Adobo as Philippines' national dish? Chef weighs in

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Metro Manila (CNN Philippines) — The U.S. has the perfectly-charred hamburgers as their national dish, South Korea has the healthy and flavorful bulgogi, and Hungary has their slow-cooked goulash stew.

The Philippines, on the other hand, has no official national dish.

Last year, Bohol First Representative Rene Relampagos proposed to officially name adobo as the country's national food in the House Bill 3926 or the "Philippine National Symbols Act of 2014."

Chef, TV host, author, and self-proclaimed "Adobo Queen" Nancy Reyes-Lumen weighs in on her reasons why she also thinks the ubiquitous adobo should be the Philippines' national food.

In an exclusive interview with CNN Philippines, she cited that adobo should be named as our country's official national food because it is easy to prepare, with many different varieties — from the choice of meat down to the sauce base.

"That makes adobo so Pinoy in character," she said.

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Reyes-Lumen added that adobo is easy to transport and to bring to outings because it doesn't spoil as easily even without refrigeration. Some may argue that it actually tastes even better as few days pass.

The versatility of the adobo brings it close to the hearts and the stomachs of Filipinos and foreigners alike, said Reyes-Lumen.

When she would ask people what they know about Filipino food, they would have adobo on the top of their minds — that's why Reyes-Lumen thinks that it is only apt to adapt adobo as our national dish.

Reyes-Lumen advocates that the country needs to choose our country's most famous dish as our national food.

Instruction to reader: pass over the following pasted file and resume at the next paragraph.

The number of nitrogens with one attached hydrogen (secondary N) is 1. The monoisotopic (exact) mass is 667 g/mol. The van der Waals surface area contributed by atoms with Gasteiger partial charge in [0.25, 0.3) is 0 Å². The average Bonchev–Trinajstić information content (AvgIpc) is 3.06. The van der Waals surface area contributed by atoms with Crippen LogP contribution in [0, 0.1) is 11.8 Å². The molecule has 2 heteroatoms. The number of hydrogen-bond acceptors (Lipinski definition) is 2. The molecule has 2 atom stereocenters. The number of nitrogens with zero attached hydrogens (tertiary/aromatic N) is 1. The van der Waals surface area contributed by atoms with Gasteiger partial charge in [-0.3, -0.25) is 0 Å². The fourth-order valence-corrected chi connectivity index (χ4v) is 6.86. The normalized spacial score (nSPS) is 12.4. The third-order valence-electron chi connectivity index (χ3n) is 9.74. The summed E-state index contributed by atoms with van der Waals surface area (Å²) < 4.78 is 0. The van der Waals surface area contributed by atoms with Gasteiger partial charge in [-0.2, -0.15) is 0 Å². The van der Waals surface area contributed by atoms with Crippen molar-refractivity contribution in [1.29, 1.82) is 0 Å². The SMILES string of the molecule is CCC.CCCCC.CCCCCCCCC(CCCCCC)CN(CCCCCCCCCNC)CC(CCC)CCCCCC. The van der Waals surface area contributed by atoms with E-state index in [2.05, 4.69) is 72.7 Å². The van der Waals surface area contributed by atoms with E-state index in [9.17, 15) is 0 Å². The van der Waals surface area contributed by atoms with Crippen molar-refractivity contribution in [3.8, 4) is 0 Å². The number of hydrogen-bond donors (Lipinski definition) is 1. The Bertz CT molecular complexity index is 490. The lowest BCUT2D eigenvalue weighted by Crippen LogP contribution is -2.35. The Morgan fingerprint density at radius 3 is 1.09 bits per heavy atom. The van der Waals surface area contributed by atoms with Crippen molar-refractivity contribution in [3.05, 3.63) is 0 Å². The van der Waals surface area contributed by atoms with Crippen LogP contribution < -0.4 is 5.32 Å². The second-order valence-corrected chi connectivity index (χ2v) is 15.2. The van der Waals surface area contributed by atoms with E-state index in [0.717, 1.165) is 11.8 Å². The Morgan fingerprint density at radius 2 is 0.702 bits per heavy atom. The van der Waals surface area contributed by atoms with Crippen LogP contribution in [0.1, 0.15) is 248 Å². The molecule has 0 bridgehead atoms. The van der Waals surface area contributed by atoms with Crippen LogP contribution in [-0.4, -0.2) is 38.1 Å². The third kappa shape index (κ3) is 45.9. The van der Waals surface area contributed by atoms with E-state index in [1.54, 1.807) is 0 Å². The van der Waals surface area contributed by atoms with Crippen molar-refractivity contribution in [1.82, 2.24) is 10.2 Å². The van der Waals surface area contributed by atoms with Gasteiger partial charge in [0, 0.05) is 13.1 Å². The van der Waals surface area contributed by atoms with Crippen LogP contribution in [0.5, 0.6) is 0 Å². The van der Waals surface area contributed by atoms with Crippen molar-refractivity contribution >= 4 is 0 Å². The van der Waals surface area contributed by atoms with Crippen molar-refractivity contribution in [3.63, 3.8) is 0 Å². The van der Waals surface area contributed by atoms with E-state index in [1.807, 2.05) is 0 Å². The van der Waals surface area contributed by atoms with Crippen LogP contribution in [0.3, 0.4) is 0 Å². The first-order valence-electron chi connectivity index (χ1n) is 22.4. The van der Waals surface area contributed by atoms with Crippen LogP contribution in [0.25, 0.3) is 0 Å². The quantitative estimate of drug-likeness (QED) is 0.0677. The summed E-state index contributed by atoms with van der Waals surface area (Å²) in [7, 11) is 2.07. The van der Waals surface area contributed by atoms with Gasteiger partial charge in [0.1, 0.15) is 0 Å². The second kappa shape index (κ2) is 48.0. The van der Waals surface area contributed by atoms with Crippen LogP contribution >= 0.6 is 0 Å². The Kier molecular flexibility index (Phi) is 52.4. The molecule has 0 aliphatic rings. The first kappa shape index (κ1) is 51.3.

"Every Filipino knows about adobo and how to cook it — they even have their unique ways to prepare it."

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While some may argue that the adobo originated either from our Spanish colonizers, from the Mexicans, or from the French, Reyes-Lumen believes that the unique ways Filipinos prepare it make it 100% Pinoy.

"It is mestizo in the sense and the name is not originally Pinoy because it came from the French dish called Daube. But the way we cook and sour it, it is very much ours," she said.

There are countless of way to prepare adobo: cooked with gata or coconut, with pork and/or chicken, dry and crispy, or the traditional way with a saucy mix of vinegar, soy sauce, garlic, bay leaf, and other spices.

Unlocking the secret to the best adobo

Reyes-Lumen revealed to CNN Philippines the secret to cooking the best adobo: "You need to have a natural and young coconut where the vinegar comes from. Nothing too sour to be able to create a well-rounded flavor."

Chef Nancy likes it best cooked just like how her grandmother Lola Asiang prepared it — with slowly cooked pork belly or liempo.

"Until the skin would be so sticky and soft that you can pinch it. It makes the sauce sticky. That is my favorite," the "Adobo Queen" said.